Attention-deficit/hyperactivity disorder (ADHD) is a common neurodevelopmental disorder typically diagnosed in childhood, with symptoms typically continuing to present into adulthood. According to the National Survey of Children’s Health, approximately 9.4% of youth ages 2 to 17 in the United States have been diagnosed with ADHD1.
Types of ADHD
There are three different subtypes of ADHD2:
- ADHD, predominantly inattentive subtype: Often referred to as “ADD,” symptoms include inattention, disorganization, forgetfulness and being easily distracted.
- Parents may report their child can focus on desired activities, such as video games. This is common in children with ADHD, who can hyperfocus on activities of interest to them.
- ADHD, predominantly hyperactive/impulsive subtype: Symptoms include impulsivity, hyperactivity and talking excessively.
- ADHD, combined subtype: Youth has both inattentive and hyperactive/impulsive symptoms.
What causes ADHD in children?
A variety of factors have been identified as placing children at risk for ADHD. These include:
- Having a first degree biological relative with ADHD
- Premature birth or low birth weight
- Maternal smoking, alcohol use, or drug use during pregnancy
- Exposure to environmental toxins
Who gets ADHD?
ADHD is twice as likely to be diagnosed in boys versus girls. However, girls are more likely than boys to present primarily with inattentive symptoms.
Nearly two-thirds (64%) of children diagnosed with ADHD also have a comorbid emotional or behavioral disorder such as:
- Learning disabilities
- Behavior difficulties (e.g., Oppositional Defiant Disorder, Disruptive Mood Dysregulation Disorder)
Screening for ADHD
Timely identification of youth with ADHD is critical, as poorly controlled ADHD symptoms can negatively impact their academic performance, peer relationships and self-esteem. Youth should first undergo a medical exam, including hearing and vision tests, to rule out other health conditions that can present similarly to ADHD.
Although there is no single test to diagnose ADHD, one screening measure that is commonly used when a provider suspects the presence of ADHD is the NICHQ Vanderbilt Assessment Scales.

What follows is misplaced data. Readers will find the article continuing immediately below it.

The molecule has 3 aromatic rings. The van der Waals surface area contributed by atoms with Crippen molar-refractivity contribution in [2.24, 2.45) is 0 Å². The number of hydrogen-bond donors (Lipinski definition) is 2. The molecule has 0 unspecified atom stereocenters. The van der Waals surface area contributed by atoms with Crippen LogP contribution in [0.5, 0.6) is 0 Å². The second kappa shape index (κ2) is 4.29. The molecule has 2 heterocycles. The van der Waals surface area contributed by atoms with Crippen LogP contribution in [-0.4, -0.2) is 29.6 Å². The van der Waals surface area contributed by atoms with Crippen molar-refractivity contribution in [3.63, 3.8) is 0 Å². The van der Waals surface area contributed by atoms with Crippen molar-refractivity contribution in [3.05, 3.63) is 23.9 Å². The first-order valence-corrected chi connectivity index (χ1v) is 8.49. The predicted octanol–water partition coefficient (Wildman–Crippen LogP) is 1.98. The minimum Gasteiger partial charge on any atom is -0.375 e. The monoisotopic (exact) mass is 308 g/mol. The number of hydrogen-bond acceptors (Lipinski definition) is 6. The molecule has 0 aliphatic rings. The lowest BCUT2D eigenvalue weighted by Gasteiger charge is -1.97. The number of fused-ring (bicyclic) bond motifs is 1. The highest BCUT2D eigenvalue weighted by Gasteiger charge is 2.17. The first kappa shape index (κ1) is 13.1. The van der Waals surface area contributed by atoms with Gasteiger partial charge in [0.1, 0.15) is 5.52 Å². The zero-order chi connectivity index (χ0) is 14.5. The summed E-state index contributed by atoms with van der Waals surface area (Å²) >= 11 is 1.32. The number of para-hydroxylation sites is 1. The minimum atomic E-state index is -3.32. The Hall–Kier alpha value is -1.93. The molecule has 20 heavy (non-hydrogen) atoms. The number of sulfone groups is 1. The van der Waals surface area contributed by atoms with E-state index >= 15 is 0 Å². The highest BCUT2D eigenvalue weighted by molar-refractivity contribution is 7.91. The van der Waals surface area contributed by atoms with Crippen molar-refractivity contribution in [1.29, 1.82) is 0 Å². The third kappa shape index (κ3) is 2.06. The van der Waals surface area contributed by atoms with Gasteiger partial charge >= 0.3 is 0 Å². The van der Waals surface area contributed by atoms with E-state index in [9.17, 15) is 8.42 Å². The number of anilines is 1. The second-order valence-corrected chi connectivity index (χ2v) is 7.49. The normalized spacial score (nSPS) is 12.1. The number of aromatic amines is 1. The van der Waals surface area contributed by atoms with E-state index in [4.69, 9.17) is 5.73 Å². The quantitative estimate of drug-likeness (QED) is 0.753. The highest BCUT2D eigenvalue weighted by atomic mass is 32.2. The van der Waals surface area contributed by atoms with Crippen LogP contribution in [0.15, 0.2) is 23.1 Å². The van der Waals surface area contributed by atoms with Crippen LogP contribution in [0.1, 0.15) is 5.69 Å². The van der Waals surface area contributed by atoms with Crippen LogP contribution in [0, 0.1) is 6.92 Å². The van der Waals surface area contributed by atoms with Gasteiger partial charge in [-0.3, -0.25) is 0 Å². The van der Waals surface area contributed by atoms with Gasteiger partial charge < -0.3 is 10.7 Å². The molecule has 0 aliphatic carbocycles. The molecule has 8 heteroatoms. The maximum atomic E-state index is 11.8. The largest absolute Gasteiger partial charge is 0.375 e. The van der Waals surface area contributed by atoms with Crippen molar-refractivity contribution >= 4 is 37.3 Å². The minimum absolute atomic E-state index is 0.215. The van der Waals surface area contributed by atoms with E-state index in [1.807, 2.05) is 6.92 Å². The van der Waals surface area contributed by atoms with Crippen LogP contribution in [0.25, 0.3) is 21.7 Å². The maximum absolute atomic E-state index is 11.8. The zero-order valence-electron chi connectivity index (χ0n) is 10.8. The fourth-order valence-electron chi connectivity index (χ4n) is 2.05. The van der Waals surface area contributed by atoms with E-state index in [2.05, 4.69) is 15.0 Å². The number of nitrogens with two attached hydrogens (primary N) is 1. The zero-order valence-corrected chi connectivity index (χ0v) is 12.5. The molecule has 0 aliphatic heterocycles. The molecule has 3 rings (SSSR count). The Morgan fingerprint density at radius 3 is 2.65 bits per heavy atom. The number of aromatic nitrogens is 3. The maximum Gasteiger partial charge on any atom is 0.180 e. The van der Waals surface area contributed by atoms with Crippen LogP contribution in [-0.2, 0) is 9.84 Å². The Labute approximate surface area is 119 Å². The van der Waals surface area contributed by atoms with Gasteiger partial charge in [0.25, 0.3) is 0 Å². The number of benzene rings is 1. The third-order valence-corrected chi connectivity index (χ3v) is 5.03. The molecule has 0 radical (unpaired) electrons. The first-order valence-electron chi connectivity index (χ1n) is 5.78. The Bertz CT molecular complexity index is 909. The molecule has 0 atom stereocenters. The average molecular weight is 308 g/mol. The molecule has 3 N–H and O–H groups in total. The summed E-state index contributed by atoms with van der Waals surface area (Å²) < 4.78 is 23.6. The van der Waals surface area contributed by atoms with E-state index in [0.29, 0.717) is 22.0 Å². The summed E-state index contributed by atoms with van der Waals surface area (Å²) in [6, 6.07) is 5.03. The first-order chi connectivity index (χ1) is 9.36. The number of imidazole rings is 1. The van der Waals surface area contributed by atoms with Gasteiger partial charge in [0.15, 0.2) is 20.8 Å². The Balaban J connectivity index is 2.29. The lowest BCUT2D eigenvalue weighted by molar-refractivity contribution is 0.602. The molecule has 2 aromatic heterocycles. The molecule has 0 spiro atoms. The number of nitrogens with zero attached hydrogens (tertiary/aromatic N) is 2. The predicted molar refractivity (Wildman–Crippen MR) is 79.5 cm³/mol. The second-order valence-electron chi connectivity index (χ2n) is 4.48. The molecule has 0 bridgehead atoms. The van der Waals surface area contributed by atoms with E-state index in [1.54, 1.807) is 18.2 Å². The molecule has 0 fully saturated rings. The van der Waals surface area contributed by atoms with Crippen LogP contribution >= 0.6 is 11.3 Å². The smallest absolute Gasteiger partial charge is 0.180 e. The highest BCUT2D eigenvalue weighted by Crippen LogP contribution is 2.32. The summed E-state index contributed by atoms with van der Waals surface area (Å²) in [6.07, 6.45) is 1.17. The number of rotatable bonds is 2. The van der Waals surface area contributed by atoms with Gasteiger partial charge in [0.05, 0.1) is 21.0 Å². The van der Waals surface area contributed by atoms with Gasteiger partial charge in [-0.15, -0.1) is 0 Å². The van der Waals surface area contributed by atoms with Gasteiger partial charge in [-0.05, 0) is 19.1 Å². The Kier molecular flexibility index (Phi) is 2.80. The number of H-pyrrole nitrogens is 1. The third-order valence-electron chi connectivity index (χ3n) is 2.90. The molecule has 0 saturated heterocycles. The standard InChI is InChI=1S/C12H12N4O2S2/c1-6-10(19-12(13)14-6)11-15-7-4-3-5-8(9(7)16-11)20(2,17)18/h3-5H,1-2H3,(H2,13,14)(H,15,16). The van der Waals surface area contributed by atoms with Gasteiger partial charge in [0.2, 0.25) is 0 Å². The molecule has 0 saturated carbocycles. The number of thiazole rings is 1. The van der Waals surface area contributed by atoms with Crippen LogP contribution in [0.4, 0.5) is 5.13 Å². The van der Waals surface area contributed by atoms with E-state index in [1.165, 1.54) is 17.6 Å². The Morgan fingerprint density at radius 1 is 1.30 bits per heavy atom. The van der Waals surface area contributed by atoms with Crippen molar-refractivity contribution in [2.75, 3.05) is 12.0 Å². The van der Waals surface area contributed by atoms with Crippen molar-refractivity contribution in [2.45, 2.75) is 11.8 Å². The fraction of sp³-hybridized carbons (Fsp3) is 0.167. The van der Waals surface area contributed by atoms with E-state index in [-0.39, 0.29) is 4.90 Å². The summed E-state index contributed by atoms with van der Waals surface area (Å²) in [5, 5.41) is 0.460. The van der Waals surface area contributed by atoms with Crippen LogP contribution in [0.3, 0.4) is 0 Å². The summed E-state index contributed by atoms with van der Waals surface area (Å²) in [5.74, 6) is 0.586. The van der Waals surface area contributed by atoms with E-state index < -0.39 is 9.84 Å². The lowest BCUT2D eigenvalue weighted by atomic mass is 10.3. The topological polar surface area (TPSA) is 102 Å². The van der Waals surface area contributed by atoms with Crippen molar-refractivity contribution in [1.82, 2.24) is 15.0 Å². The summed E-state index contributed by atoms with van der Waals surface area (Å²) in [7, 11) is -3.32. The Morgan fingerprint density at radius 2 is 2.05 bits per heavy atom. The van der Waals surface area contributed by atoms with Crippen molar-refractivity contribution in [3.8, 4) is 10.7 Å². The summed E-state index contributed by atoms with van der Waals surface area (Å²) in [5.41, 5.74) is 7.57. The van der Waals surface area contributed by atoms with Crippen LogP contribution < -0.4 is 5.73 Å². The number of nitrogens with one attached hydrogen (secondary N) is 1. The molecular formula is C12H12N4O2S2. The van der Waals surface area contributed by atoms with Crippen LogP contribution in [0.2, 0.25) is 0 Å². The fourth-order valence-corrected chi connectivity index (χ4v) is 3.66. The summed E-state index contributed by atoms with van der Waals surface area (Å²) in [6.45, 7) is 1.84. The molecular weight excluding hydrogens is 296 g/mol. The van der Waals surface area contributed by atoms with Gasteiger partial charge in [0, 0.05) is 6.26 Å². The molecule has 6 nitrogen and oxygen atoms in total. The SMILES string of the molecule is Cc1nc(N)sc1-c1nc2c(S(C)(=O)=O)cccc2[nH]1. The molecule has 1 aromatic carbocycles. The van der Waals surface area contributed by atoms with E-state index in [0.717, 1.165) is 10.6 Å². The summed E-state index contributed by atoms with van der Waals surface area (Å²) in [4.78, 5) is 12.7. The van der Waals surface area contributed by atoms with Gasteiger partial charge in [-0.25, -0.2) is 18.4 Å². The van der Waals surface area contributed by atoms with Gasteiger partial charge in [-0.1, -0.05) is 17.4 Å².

Recommendations for treating ADHD in children
Medication is effective for ADHD and part of first line treatment for children 6 years and older. About 80% of children will show a clinically significant reduction in symptoms from one of the two major stimulant classes: methylphenidate or mixed amphetamine salts. For those who do not tolerate or respond to stimulants, nonstimulant medications such as atomoxetine, viloxazine, clonidine and guanfacine are still very effective. Advances in the pharmacology of medications for ADHD treatment have resulted in a bevy of options. These include improving the tolerability of the core two classes of stimulants, improved long-acting forms for stimulant and nonstimulant classes and a new nonstimulant option.
While complex schedules and off-label options may still have a role, hopefully, these will be increasingly needed less, especially in the primary care setting. Common resources listing FDA-approved ADHD medications include The ADHD Medication Guide and Children and Adults with Attention-Deficit/Hyperactivity Disorder. Despite the efficacy of ADHD medications, concurrent therapy and school support is recommended at any age.
Treatments by age group
A major development in current practice guidelines for ADHD is the tailored treatment recommendations for different age groups3.